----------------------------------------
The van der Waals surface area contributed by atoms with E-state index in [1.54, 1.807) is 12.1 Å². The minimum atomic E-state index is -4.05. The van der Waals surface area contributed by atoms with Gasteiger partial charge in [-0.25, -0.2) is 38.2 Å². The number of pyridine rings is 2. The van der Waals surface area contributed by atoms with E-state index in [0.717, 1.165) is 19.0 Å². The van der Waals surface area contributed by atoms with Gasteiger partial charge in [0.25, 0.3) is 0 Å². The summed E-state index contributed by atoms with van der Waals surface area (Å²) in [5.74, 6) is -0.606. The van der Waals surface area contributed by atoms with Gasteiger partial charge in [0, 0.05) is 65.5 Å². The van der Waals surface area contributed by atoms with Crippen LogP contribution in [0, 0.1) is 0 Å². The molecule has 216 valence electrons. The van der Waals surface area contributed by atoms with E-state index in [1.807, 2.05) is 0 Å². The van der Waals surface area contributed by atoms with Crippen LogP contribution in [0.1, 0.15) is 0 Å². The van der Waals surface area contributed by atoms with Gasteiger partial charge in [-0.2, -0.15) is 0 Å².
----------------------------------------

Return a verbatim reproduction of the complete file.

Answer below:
The van der Waals surface area contributed by atoms with E-state index in [1.54, 1.807) is 12.1 Å². The minimum atomic E-state index is -4.05. The van der Waals surface area contributed by atoms with Gasteiger partial charge in [-0.25, -0.2) is 38.2 Å². The number of pyridine rings is 2. The van der Waals surface area contributed by atoms with E-state index in [0.717, 1.165) is 19.0 Å². The van der Waals surface area contributed by atoms with Gasteiger partial charge in [0.25, 0.3) is 0 Å². The summed E-state index contributed by atoms with van der Waals surface area (Å²) in [5.74, 6) is -0.606. The van der Waals surface area contributed by atoms with Gasteiger partial charge in [0, 0.05) is 65.5 Å². The van der Waals surface area contributed by atoms with Crippen LogP contribution in [0, 0.1) is 0 Å². The molecule has 216 valence electrons. The van der Waals surface area contributed by atoms with E-state index in [1.807, 2.05) is 0 Å². The van der Waals surface area contributed by atoms with Crippen LogP contribution in [0.1, 0.15) is 0 Å². The van der Waals surface area contributed by atoms with Gasteiger partial charge in [-0.2, -0.15) is 0 Å².